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Website Facebook Aspirations Site Twitter NCWIT Aspirations in Computing Newsletter: Issue #3

If one thing is clear, it's that Aspirations in Computing women are really going places! In this issue we'll explore some of those different places where Aspirations in Computing recipients are going: Naomi Shah and Meiri Anto went all the way to Brussels to accept the "Tech Needs Girls" prize at the European Parliament; Nicole Torcolini is helping people with disabilities get around more independently through her assistive software; Colorado Aspirations in Computing recipients are helping their peers get into the workforce with new tools they created; and computing educator Catherine Wyman is encouraging Arizona girls to pursue their career goals.



Nicole It would be easy to say that Nicole Torcolini (2007 Seattle-area Award for Aspirations in Computing recipient) faced more obstacles than most young women who pursue studies and careers in the male-dominated field of computing; but in Nicole's case she literally didn't see the obstacles in her way. She lost most of her sight at age four due to cancer in the optic chiasm, and the cancer treatment she received caused her to become slightly hard-of-hearing in both ears. However, she refused to let these adversities stop her from doing the things she enjoys, including horseback riding, playing the violin, and studying computing.

While a student at Central Kitsap High School in Silverdale, Washington, Nicole attended a University of Washington workshop for the blind hosted by Dr. Richard Ladner, a renowned leader in access technology for the disabled. The workshop inspired her to invent the Nemetex Nemeth Back-Translator, a computer-based assistive technology device that translates visually incomprehensible braille math (Nemeth), produced on an electronic braille notetaker, into easily-readable print. Nicole became a high school entrepreneur, launching a small business to market the device to other blind students like her. This was just the beginning of Nicole's journey to help build tools for vetting and enabling accessibility in technology.

Nicole attended Stanford University and graduated in 2012, earning a BS in Computer Science with a focus in Human-Computer Interaction. She says that although the college experience was challenging (in a good way), she was pleasantly surprised by the variety of educational and cultural opportunities available to her at Stanford and in the Bay Area. Her Women and Disabilities class was a favorite: her professor was also blind and had a guide dog, just like Nicole does.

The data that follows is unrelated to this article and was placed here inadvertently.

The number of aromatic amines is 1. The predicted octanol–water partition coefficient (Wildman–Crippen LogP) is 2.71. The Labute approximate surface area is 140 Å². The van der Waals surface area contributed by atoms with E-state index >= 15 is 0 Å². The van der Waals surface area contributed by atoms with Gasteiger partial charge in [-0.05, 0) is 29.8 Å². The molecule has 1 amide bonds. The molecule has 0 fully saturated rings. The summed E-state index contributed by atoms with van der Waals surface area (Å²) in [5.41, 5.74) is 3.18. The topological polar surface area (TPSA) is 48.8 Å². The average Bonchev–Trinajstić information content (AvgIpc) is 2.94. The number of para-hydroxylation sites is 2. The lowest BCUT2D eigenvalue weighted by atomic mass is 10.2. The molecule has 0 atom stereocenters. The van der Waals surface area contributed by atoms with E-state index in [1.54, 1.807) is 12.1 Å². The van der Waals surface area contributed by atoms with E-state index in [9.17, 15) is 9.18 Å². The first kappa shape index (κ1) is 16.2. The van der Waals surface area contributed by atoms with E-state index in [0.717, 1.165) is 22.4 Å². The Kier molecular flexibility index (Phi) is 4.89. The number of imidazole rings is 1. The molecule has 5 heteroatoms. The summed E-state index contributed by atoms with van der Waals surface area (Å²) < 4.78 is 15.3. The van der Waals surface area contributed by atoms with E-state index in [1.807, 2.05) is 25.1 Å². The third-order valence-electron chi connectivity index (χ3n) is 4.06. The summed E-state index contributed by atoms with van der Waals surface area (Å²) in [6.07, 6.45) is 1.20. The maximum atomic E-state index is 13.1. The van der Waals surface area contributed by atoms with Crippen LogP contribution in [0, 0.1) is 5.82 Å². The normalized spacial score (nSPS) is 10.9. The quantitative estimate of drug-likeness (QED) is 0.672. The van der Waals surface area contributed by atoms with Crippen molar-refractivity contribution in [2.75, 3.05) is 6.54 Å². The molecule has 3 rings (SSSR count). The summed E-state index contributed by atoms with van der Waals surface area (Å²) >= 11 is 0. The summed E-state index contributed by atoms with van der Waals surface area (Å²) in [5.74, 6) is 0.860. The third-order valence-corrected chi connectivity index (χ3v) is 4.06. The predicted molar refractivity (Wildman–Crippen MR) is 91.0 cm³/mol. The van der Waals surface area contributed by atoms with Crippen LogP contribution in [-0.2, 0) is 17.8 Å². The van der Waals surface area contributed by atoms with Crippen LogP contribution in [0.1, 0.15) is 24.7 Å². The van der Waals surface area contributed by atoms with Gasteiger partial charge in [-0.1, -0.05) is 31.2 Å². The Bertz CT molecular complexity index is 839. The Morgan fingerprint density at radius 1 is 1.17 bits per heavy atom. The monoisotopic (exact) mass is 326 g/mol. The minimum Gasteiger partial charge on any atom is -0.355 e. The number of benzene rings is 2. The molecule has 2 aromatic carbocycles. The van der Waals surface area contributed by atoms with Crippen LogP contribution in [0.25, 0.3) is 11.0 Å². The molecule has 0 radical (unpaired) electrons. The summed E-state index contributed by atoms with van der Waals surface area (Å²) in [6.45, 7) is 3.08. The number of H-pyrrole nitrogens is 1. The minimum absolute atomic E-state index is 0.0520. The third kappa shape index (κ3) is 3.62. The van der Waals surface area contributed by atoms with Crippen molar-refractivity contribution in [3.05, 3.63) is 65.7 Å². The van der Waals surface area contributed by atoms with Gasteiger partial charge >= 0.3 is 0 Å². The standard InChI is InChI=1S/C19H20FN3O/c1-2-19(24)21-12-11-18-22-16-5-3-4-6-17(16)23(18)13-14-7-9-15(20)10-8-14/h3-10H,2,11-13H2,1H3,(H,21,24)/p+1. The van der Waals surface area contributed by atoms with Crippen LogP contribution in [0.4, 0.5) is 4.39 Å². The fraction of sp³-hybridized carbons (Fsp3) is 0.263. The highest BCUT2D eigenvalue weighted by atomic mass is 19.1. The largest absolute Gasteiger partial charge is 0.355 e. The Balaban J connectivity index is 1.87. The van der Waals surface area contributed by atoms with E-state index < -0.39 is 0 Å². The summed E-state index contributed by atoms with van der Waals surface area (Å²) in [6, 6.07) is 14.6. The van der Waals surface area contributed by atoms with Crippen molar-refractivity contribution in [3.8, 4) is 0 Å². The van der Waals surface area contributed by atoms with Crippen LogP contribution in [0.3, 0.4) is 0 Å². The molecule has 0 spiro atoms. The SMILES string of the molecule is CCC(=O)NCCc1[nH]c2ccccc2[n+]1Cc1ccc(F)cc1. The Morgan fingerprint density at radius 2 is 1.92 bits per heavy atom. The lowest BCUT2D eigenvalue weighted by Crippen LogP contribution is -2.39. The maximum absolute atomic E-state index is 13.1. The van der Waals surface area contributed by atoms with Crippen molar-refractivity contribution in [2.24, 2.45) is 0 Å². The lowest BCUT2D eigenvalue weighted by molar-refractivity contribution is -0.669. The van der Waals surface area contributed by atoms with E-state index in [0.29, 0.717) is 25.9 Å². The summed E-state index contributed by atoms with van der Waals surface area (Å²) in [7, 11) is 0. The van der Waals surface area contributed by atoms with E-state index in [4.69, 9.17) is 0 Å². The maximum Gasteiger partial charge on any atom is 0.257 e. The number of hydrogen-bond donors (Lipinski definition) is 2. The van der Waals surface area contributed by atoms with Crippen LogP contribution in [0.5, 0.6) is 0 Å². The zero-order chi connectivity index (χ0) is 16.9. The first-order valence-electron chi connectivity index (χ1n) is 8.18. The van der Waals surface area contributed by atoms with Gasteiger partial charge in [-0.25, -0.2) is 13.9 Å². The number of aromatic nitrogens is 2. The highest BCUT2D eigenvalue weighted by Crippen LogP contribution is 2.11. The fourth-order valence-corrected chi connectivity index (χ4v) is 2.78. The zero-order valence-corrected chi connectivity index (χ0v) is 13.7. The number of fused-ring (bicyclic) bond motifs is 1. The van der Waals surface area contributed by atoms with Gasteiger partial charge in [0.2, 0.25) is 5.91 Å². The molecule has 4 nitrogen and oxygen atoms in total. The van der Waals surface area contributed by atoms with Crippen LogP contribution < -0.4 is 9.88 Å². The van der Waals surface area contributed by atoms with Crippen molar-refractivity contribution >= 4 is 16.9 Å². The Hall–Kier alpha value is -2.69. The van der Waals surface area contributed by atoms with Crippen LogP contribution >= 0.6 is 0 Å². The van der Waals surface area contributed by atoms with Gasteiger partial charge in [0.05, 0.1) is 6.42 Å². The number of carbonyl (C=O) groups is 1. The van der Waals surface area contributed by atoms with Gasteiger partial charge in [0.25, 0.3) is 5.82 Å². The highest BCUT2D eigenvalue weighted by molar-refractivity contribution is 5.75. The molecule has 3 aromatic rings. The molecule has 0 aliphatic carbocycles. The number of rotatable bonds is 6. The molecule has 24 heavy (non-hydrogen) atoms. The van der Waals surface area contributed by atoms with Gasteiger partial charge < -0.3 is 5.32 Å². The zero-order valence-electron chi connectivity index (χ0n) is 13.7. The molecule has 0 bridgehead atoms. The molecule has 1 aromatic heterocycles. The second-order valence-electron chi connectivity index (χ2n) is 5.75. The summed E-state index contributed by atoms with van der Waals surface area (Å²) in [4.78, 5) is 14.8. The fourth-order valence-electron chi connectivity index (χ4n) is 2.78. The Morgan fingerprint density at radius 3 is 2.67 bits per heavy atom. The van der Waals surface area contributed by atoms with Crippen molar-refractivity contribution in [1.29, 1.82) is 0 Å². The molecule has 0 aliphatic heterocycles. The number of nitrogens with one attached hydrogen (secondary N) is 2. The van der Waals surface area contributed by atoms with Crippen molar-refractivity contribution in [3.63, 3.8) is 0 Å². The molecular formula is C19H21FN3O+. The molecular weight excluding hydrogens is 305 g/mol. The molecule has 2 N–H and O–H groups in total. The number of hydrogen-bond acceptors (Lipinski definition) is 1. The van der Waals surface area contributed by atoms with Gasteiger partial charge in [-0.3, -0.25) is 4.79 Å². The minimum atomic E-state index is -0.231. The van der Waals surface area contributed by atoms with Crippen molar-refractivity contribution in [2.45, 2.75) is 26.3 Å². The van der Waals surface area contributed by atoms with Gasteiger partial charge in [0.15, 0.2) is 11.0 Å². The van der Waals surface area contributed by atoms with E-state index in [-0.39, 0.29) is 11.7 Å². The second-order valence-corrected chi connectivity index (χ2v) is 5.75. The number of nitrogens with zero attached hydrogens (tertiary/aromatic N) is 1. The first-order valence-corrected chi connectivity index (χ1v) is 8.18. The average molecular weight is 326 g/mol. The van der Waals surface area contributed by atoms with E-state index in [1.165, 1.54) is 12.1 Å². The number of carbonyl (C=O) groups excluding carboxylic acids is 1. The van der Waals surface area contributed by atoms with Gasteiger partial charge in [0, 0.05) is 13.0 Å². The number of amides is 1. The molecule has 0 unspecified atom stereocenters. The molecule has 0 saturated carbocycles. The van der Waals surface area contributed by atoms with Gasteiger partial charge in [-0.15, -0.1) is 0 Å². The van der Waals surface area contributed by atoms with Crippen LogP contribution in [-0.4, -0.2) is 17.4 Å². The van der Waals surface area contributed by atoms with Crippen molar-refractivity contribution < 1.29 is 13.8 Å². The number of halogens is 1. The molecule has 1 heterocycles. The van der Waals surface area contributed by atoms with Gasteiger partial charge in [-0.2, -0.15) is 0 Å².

While a student, Nicole greatly benefited from her participation in numerous workshops and special programs to develop her interest in computer programming — including Microsoft's DigiGirlz, DO-IT (Disabilities, Opportunities, Internetworking, and Technology) at the University of Washington, the National Federation of the Blind's Rocket-On Camp, and the Distributed Research Experiences for Undergraduates (DREU) program. She credits the Office of Accessible Education at Stanford and the Washington Council for the Blind as being instrumental to her success. In addition to winning the NCWIT Award for Aspirations in Computing, Nicole received a 2011 Google Lime Scholarship and Microsoft's You Can Make a Difference (YCMD) Award. She also completed summer internships in the Accessibility Departments of Microsoft and Yahoo!

These days, Nicole spends most of her time working at Google as a Software Engineer in Test, writing code that runs tests on Google+ and assisting a team that helps improve the accessibility of Google+. She has helped to develop assistive technology solutions for Benetech, a Silicon Valley non-profit, and worked with NASA on the Math Description Engine (MDE), graphing software that can convey the shape of graphs aurally. Nicole also participated in other assistive technology projects that were not software-based, including helping the Astronomy Department at the University of Washington develop a hands-on astronomy curriculum for the blind.

Nicole is a terrific reminder of the importance of bringing people with diverse backgrounds into technology. She has used her own experiences and perspectives not only to help design technology that improves accessibility for others like her, but to improve technology's impact on all of us.



Naomi and Meiri Naomi Shah (2013 National Award Runner-up, 2013 and 2012 Oregon & SW Washington Award recipient) and Meiri Anto (2012 National Award Runner-up and 2012 Bay Area Affiliate Award Recipient) were awarded Intel's Tech Needs Girls prizes, based on their hard work and dedication to innovative technology-based projects and their highly compelling essays. They took their tech talents and aspirations to Europe in April, when they attended the ITU Tech Needs Girls Awards at the European Parliament in Brussels, Belgium. The international forum brought together individuals from all over the world who share a common goal: empower and encourage young women to consider careers in the growing ICT (Information & Communications Technologies) sector.